In all categories listed above, even when using defendants' threshold, the rate at which Indian-preferred candidates are defeated by white bloc voting does not fall below 58 percent. Furthermore, in the contests that are most probative of white bloc voting, the percentages are above that threshold. Considering all this evidence in the aggregate, the court concludes that the white majority in District 26 "votes sufficiently as a bloc to enable it . . . usually to defeat the [Indian] preferred candidate." Gingles, 478 U.S. at 51. The court finds that this evidence is sufficient to establish "legally significant" white bloc voting within the meaning of the third Gingles factor. See 478 U.S. at 55.
D. Totality of the Circumstances
If a plaintiff satisfied the three Gingles factors, then the court must next consider the totality of the circumstances.Gingles, 478 U.S. at 79. "[I]n the final analysis [plaintiffs] must still show that the challenged electoral scheme provides minority voters less opportunity than other members of the electorate to participate in the political process and to elect representatives of their choice." Harvell, 71 F.3d at 1390.Gingles references factors specified in the Senate Report that accompanied the 1982 amendments to the Voting Rights Act.Gingles, 478 U.S. at 44.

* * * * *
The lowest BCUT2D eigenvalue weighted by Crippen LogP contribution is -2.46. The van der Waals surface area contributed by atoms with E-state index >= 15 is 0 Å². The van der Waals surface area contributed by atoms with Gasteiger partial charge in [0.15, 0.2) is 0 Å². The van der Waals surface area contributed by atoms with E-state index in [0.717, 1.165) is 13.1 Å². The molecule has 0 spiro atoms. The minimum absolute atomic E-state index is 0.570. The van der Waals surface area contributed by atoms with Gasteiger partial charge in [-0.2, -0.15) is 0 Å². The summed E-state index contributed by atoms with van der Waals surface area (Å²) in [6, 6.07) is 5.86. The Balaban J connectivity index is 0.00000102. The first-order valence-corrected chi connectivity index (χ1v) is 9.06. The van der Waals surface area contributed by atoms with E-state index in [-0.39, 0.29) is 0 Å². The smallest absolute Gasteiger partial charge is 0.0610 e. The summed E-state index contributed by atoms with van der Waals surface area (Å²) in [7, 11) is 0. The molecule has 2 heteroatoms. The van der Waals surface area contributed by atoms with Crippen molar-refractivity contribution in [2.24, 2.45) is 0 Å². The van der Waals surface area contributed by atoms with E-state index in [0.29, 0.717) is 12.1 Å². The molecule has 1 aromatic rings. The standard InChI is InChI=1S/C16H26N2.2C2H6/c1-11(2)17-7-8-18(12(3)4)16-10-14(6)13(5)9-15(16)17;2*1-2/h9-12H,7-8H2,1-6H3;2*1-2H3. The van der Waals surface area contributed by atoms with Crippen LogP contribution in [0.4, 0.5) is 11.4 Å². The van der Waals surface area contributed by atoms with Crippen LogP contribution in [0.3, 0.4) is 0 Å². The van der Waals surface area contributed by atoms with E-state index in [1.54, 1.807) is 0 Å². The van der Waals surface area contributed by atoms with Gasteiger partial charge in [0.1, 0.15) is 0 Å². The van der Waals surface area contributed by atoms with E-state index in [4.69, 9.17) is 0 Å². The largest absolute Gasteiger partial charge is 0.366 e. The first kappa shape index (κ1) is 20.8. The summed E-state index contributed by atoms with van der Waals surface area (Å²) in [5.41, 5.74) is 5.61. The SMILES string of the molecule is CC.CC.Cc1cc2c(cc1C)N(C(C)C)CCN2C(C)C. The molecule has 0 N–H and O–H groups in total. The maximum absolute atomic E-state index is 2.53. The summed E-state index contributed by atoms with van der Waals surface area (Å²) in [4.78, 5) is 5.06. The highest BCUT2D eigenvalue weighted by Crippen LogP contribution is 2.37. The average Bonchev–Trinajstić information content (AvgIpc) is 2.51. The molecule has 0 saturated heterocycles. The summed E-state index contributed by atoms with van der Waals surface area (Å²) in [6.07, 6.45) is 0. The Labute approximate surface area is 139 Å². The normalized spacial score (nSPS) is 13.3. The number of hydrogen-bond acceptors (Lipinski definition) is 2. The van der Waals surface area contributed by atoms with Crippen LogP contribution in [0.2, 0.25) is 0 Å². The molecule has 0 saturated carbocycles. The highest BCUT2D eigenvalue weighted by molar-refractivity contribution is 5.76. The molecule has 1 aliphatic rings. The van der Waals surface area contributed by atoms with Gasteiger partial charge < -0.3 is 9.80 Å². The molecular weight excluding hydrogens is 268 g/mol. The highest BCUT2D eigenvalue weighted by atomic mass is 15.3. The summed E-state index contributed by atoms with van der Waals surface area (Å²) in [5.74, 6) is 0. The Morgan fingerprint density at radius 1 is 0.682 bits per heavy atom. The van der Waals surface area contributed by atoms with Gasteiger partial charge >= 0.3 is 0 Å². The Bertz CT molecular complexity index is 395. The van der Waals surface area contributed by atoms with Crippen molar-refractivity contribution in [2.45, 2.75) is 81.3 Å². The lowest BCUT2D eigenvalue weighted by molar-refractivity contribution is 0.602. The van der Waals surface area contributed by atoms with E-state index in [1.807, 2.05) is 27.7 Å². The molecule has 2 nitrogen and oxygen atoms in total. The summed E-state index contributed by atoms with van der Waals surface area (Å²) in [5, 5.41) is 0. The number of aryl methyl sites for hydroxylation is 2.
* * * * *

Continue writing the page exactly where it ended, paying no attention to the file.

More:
Section 2's legislative history indicates that "a variety of factors, depending upon the kind of rule, practice, or procedure called into question," are relevant in determining whether a plan results in discrimination:
1. the extent of any history of official discrimination in the state or political subdivision that touched the right of the members of the minority group to register, to vote or otherwise to participate in the democratic process;
2. the extent to which voting in the elections of the state or political subdivision is racially polarized;